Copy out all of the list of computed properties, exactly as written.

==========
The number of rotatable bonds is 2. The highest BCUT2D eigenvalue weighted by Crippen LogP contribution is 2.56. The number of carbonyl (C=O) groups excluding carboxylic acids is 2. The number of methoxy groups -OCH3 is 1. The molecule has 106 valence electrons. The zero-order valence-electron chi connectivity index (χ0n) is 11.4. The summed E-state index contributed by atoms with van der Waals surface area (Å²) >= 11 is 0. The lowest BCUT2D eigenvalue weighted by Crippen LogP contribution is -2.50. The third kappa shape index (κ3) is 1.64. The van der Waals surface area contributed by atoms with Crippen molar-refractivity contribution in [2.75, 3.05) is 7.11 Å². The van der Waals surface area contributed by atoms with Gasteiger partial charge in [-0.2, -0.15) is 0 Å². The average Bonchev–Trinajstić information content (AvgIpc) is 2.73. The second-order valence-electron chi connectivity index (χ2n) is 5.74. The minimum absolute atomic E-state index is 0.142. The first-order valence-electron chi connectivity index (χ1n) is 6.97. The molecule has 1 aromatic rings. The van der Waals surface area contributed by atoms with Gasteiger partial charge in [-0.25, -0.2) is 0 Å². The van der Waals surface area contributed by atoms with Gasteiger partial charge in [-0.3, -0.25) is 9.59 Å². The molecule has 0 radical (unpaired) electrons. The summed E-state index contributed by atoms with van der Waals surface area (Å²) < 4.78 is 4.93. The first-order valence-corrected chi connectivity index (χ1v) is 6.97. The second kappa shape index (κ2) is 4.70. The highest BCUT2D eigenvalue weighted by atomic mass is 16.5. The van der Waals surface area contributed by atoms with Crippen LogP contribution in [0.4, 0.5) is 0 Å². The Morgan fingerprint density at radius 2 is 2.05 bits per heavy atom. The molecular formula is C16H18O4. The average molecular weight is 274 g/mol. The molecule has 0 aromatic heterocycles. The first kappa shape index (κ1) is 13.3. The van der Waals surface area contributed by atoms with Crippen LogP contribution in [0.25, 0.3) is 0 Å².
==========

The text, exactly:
The number of rotatable bonds is 2. The highest BCUT2D eigenvalue weighted by Crippen LogP contribution is 2.56. The number of carbonyl (C=O) groups excluding carboxylic acids is 2. The number of methoxy groups -OCH3 is 1. The molecule has 106 valence electrons. The zero-order valence-electron chi connectivity index (χ0n) is 11.4. The summed E-state index contributed by atoms with van der Waals surface area (Å²) >= 11 is 0. The lowest BCUT2D eigenvalue weighted by Crippen LogP contribution is -2.50. The third kappa shape index (κ3) is 1.64. The van der Waals surface area contributed by atoms with Crippen molar-refractivity contribution in [2.75, 3.05) is 7.11 Å². The van der Waals surface area contributed by atoms with Gasteiger partial charge in [-0.2, -0.15) is 0 Å². The average Bonchev–Trinajstić information content (AvgIpc) is 2.73. The second-order valence-electron chi connectivity index (χ2n) is 5.74. The minimum absolute atomic E-state index is 0.142. The first-order valence-electron chi connectivity index (χ1n) is 6.97. The molecule has 1 aromatic rings. The van der Waals surface area contributed by atoms with Gasteiger partial charge in [-0.25, -0.2) is 0 Å². The van der Waals surface area contributed by atoms with Gasteiger partial charge in [-0.3, -0.25) is 9.59 Å². The molecule has 0 radical (unpaired) electrons. The summed E-state index contributed by atoms with van der Waals surface area (Å²) < 4.78 is 4.93. The first-order valence-corrected chi connectivity index (χ1v) is 6.97. The second kappa shape index (κ2) is 4.70. The highest BCUT2D eigenvalue weighted by atomic mass is 16.5. The van der Waals surface area contributed by atoms with Crippen LogP contribution in [0.4, 0.5) is 0 Å². The Morgan fingerprint density at radius 2 is 2.05 bits per heavy atom. The molecular formula is C16H18O4. The average molecular weight is 274 g/mol. The molecule has 0 aromatic heterocycles. The first kappa shape index (κ1) is 13.3. The van der Waals surface area contributed by atoms with Crippen LogP contribution in [0.25, 0.3) is 0 Å².